29th May 2008 - Theater Workshop by M S Sathyu

Today's workshop was conducted by M S Sathyu sir. Most of the time was taken by the film "Red Shoes". An excellent movie in my opinion. Sathyu sir gave a small introduction explaining the rationale behind the movie. The movie is set in a theater company; thus giving an insight into the dynamics of a theater troupe - the selection process, setting the score for a play, the costumes, the sets design and many more things. Sathyu sir talked about the time he met Hein Heckroth - in Frankfurt I think, in 1960s. Heckworth was holding an exhibition of his paintings which were very large sized. In a moment of comic relief Heckworth confessed that these paintings were nothing but the canvas that were spread on the stage to ensure that the paint does not soil the floor.

Red Shoes is based on a fairy tale in which a dancer wears a pair of magical red shoes. Even after she gets tired and wants to stop, the shoes to do not let her stop and in the end the girl dies. Red Shoes depict the protagonist's career in the movie and the expectation from the troupe owner that once selected to be part of the group, the girl should concentrate only on the work and should not waste time on things like love.

Sathyu Sir tried explaining it with the example of Meena Kumari and Kamal Amrohi and how he controlled her life totally. It really is enlightening and a pleasant experience to talk to people with experience. Sathyu Sir watched this movie in 1948. He talked about how Technicolor works - three strips of films with affinity to three different colors are overlapped with great precision. He talked about effects in theater and cinema and how we have come a long way from the 1950s.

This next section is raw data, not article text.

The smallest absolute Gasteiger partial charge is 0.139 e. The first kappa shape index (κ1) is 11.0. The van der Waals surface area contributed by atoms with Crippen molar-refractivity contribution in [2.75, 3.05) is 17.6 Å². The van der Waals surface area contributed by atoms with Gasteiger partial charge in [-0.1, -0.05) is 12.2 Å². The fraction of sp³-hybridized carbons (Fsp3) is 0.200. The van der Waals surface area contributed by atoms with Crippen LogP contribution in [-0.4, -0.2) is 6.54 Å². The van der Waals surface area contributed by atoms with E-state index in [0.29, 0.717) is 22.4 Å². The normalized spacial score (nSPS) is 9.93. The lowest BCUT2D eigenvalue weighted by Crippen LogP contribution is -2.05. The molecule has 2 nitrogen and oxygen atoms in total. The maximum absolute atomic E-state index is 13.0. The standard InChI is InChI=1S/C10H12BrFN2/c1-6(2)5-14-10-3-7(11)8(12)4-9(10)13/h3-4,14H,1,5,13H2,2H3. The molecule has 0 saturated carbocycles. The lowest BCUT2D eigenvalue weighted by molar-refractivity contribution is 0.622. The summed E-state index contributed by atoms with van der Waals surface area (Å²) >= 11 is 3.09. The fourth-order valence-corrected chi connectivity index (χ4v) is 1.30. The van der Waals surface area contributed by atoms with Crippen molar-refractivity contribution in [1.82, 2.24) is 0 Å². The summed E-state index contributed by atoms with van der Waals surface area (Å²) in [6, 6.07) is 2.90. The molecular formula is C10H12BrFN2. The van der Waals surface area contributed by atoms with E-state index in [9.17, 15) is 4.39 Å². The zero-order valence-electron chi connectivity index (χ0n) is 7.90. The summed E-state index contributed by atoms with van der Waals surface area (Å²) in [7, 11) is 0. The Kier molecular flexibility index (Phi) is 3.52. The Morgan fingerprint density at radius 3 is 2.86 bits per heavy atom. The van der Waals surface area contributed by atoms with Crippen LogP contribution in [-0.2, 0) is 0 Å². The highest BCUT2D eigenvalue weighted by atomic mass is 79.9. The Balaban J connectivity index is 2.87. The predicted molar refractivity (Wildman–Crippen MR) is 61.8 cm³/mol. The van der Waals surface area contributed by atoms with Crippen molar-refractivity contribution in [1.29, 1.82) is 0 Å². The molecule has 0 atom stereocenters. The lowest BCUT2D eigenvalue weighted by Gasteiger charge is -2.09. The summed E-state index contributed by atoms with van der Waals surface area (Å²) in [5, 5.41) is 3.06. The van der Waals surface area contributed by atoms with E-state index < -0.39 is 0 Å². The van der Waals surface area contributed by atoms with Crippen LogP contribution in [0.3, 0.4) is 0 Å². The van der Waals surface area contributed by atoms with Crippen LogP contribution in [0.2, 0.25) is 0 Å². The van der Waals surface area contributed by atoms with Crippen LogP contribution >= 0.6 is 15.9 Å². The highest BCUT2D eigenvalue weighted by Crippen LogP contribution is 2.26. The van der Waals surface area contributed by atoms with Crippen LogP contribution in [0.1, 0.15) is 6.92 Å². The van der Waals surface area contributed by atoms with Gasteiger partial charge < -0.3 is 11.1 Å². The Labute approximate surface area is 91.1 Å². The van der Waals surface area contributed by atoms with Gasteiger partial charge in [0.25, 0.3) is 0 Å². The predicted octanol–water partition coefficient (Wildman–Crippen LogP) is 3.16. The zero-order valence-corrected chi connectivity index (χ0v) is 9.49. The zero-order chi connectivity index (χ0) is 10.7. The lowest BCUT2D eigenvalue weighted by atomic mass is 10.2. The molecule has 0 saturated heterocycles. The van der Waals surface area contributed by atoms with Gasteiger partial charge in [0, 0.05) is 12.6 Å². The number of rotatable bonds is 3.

He mentioned the theater and studio houses during the independence struggle and how they played their part even while exercising restraint to avoid getting banned.

He also talked about Utpal Dutt's maiden venture into theater which flopped miserably. They had to come up with a new play to avoid closure. It is at this time that their play Angaar gained popularity because of a particular scene with special effects. The scene involved gradual filling up a coalmine with water and the coal miners dying. The effect was achieved using transparent plastic along with colors that gave the shimmering effect water. Which just means that there was not a single drop of water on stage.

He also talked about Uday Shankar, a renowned dance exponent and elder brother of Pandit Ravi Shankar. Uday Shankar made a movie called "Kalpana" which told the story entirely through dance.

While I was searching for more information on Kalpana, I came across this link which lists the favorite movies of some highly accomplished film personalities. Do take a look.

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